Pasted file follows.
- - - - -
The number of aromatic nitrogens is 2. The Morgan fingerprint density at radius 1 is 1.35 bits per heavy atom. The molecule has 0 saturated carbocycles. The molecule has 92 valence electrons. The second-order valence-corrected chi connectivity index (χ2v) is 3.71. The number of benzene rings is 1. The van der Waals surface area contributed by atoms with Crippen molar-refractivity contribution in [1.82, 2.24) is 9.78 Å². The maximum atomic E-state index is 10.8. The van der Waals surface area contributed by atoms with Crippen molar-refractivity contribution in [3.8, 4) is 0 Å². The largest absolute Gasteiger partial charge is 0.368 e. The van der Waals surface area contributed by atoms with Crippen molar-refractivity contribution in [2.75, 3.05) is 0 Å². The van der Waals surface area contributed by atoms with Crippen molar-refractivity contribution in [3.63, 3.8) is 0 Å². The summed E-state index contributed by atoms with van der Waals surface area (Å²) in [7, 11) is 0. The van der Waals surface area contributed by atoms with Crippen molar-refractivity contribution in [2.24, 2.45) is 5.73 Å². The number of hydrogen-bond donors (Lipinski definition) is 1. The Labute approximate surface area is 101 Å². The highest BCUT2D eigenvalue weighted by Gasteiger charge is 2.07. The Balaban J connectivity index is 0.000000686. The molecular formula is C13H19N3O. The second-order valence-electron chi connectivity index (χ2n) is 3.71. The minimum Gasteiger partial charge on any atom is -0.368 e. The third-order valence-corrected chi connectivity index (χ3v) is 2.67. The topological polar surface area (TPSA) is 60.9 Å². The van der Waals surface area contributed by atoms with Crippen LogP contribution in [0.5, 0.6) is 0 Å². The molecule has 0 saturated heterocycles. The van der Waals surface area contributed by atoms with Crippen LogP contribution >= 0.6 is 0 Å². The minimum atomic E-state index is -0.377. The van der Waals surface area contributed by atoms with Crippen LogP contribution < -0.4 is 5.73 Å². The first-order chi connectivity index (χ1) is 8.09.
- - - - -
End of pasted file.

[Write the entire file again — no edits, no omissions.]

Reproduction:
The number of aromatic nitrogens is 2. The Morgan fingerprint density at radius 1 is 1.35 bits per heavy atom. The molecule has 0 saturated carbocycles. The molecule has 92 valence electrons. The second-order valence-corrected chi connectivity index (χ2v) is 3.71. The number of benzene rings is 1. The van der Waals surface area contributed by atoms with Crippen molar-refractivity contribution in [1.82, 2.24) is 9.78 Å². The maximum atomic E-state index is 10.8. The van der Waals surface area contributed by atoms with Crippen molar-refractivity contribution in [3.8, 4) is 0 Å². The largest absolute Gasteiger partial charge is 0.368 e. The van der Waals surface area contributed by atoms with Crippen molar-refractivity contribution in [2.75, 3.05) is 0 Å². The van der Waals surface area contributed by atoms with Crippen molar-refractivity contribution in [3.63, 3.8) is 0 Å². The summed E-state index contributed by atoms with van der Waals surface area (Å²) in [7, 11) is 0. The van der Waals surface area contributed by atoms with Crippen molar-refractivity contribution in [2.24, 2.45) is 5.73 Å². The number of hydrogen-bond donors (Lipinski definition) is 1. The Labute approximate surface area is 101 Å². The highest BCUT2D eigenvalue weighted by Gasteiger charge is 2.07. The Balaban J connectivity index is 0.000000686. The molecular formula is C13H19N3O. The second-order valence-electron chi connectivity index (χ2n) is 3.71. The minimum Gasteiger partial charge on any atom is -0.368 e. The third-order valence-corrected chi connectivity index (χ3v) is 2.67. The topological polar surface area (TPSA) is 60.9 Å². The van der Waals surface area contributed by atoms with Crippen LogP contribution in [0.5, 0.6) is 0 Å². The molecule has 0 saturated heterocycles. The van der Waals surface area contributed by atoms with Crippen LogP contribution >= 0.6 is 0 Å². The minimum atomic E-state index is -0.377. The van der Waals surface area contributed by atoms with Crippen LogP contribution < -0.4 is 5.73 Å². The first-order chi connectivity index (χ1) is 8.09.